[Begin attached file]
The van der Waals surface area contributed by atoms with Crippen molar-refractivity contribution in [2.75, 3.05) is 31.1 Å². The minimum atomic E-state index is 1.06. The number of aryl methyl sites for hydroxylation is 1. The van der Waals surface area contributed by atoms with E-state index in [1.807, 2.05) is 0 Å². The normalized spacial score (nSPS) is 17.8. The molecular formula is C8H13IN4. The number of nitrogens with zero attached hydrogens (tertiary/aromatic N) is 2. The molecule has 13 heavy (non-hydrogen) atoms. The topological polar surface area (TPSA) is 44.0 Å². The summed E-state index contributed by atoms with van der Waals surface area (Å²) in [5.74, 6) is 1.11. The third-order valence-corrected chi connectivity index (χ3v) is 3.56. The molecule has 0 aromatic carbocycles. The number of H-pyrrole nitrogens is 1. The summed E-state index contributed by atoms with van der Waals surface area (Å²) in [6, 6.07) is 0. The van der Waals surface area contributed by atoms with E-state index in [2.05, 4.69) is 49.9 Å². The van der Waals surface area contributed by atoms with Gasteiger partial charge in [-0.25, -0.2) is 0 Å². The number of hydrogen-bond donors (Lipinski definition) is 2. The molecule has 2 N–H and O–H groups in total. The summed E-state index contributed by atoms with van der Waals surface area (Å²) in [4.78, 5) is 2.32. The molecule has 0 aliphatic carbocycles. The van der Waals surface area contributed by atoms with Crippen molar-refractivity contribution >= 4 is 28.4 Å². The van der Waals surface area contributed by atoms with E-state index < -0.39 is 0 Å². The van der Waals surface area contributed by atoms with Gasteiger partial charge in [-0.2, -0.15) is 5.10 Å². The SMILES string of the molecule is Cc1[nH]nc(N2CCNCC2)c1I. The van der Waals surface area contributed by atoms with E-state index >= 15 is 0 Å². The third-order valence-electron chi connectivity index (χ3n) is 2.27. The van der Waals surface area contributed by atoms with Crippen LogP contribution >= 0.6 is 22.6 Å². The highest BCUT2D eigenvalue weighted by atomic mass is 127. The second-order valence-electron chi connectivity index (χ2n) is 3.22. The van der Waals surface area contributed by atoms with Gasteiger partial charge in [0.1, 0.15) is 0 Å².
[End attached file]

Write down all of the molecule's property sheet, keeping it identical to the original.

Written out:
The van der Waals surface area contributed by atoms with Crippen molar-refractivity contribution in [2.75, 3.05) is 31.1 Å². The minimum atomic E-state index is 1.06. The number of aryl methyl sites for hydroxylation is 1. The van der Waals surface area contributed by atoms with E-state index in [1.807, 2.05) is 0 Å². The normalized spacial score (nSPS) is 17.8. The molecular formula is C8H13IN4. The number of nitrogens with zero attached hydrogens (tertiary/aromatic N) is 2. The molecule has 13 heavy (non-hydrogen) atoms. The topological polar surface area (TPSA) is 44.0 Å². The summed E-state index contributed by atoms with van der Waals surface area (Å²) in [5.74, 6) is 1.11. The third-order valence-corrected chi connectivity index (χ3v) is 3.56. The molecule has 0 aromatic carbocycles. The number of H-pyrrole nitrogens is 1. The summed E-state index contributed by atoms with van der Waals surface area (Å²) in [6, 6.07) is 0. The van der Waals surface area contributed by atoms with E-state index in [2.05, 4.69) is 49.9 Å². The van der Waals surface area contributed by atoms with Gasteiger partial charge in [-0.25, -0.2) is 0 Å². The number of hydrogen-bond donors (Lipinski definition) is 2. The molecule has 2 N–H and O–H groups in total. The summed E-state index contributed by atoms with van der Waals surface area (Å²) in [4.78, 5) is 2.32. The molecule has 0 aliphatic carbocycles. The van der Waals surface area contributed by atoms with Crippen molar-refractivity contribution >= 4 is 28.4 Å². The van der Waals surface area contributed by atoms with E-state index < -0.39 is 0 Å². The van der Waals surface area contributed by atoms with Gasteiger partial charge in [-0.2, -0.15) is 5.10 Å². The SMILES string of the molecule is Cc1[nH]nc(N2CCNCC2)c1I. The van der Waals surface area contributed by atoms with E-state index >= 15 is 0 Å². The third-order valence-electron chi connectivity index (χ3n) is 2.27. The van der Waals surface area contributed by atoms with Crippen LogP contribution >= 0.6 is 22.6 Å². The highest BCUT2D eigenvalue weighted by atomic mass is 127. The second-order valence-electron chi connectivity index (χ2n) is 3.22. The van der Waals surface area contributed by atoms with Gasteiger partial charge in [0.1, 0.15) is 0 Å².